But, there is also a missing link here and that is professional women. If you are a fan of Grey’s Anatomy you can see how women doctors were treated in the character of Ellis Grey. In this film, Jennifer Garner plays Eve, a young, hopeful and hard-working doctor who has to fight against her boss and the chemical industry personified in middle-aged, white men in suits who just want to make the most of the AIDS epidemic. She joins Ron, Raynor and the whole buyers club who are just looking a day more to live.

Eve and Raynor at the hospital.

Eve and Raynor at the hospital.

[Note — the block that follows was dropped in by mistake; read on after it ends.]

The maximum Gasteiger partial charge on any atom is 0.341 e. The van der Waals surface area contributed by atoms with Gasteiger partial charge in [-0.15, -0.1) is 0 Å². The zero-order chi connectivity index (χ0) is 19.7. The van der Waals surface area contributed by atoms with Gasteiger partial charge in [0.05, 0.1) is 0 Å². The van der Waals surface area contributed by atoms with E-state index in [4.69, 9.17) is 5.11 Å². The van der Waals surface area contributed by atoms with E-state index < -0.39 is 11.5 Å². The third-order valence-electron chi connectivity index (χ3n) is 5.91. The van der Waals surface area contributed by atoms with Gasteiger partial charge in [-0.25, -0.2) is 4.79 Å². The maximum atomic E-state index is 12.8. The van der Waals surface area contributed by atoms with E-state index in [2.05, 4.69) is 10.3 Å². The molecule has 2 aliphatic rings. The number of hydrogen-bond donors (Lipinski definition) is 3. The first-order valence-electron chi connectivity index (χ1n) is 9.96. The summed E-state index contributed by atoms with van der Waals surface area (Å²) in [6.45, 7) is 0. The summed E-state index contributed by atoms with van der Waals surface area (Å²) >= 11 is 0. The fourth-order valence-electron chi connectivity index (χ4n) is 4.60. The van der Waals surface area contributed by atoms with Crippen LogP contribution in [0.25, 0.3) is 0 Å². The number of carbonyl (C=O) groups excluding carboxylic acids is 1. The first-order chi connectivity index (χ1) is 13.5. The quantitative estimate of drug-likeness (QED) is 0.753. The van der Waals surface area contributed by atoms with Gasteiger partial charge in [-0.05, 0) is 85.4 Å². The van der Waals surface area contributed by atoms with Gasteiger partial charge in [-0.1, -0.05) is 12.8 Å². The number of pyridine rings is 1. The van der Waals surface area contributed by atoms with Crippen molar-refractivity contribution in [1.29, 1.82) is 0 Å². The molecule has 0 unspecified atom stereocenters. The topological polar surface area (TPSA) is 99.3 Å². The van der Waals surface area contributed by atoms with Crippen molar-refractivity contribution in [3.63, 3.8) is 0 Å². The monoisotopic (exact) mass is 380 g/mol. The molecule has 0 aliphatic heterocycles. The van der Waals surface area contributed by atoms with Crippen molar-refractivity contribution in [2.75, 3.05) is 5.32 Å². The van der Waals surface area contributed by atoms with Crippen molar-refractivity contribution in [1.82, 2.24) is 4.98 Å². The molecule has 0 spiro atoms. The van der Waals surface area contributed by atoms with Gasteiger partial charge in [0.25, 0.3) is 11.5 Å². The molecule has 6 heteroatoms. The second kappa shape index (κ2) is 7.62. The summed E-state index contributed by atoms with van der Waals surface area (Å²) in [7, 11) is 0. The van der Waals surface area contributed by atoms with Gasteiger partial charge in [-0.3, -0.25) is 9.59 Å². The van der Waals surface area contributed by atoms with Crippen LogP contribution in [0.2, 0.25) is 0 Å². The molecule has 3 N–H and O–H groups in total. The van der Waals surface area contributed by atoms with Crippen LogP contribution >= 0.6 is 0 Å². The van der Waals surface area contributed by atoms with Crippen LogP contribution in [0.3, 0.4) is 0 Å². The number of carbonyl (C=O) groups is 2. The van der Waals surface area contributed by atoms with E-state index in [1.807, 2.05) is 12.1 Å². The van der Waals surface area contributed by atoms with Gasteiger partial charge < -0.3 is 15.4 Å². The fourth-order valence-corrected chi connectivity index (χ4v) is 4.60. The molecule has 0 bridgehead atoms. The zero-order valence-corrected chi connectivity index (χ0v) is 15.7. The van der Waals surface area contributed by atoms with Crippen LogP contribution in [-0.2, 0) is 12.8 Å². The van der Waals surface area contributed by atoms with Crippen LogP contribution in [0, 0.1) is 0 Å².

All this came to my mind after thinking of the book Queer Theory by Donald E. Hall. I read the chapter “Who and What is Queer?” where he mentions the 1980′s as a decade that saw the emergence of AIDS and, as a consequence, the criminalization of homosexuality. That the disease was at first linked mainly to homosexual men did not help and a kind of hysteria was unleashed putting AIDS victims into the “outcast” group that already contained women, transsexual and travesties. So, queer theory is the name given to those theories and approaches that study – in the case of literature and movies- the representation of outcast groups in society and how they create their identities. AIDS patients became a part of these theories as they developed in the 1990s because along with other groups they were being misrepresented in both art and life. In the movie, Eve, Ron and Raynor stand for the three groups that suffered the most repression and criticism in this period: professional (medical) women, transsexuals and AIDS patients no matter their previous identities: Ron was well-respected in his misogynist, drug-dealing group until they knew he suffered from AIDS. Then, they repudiated him.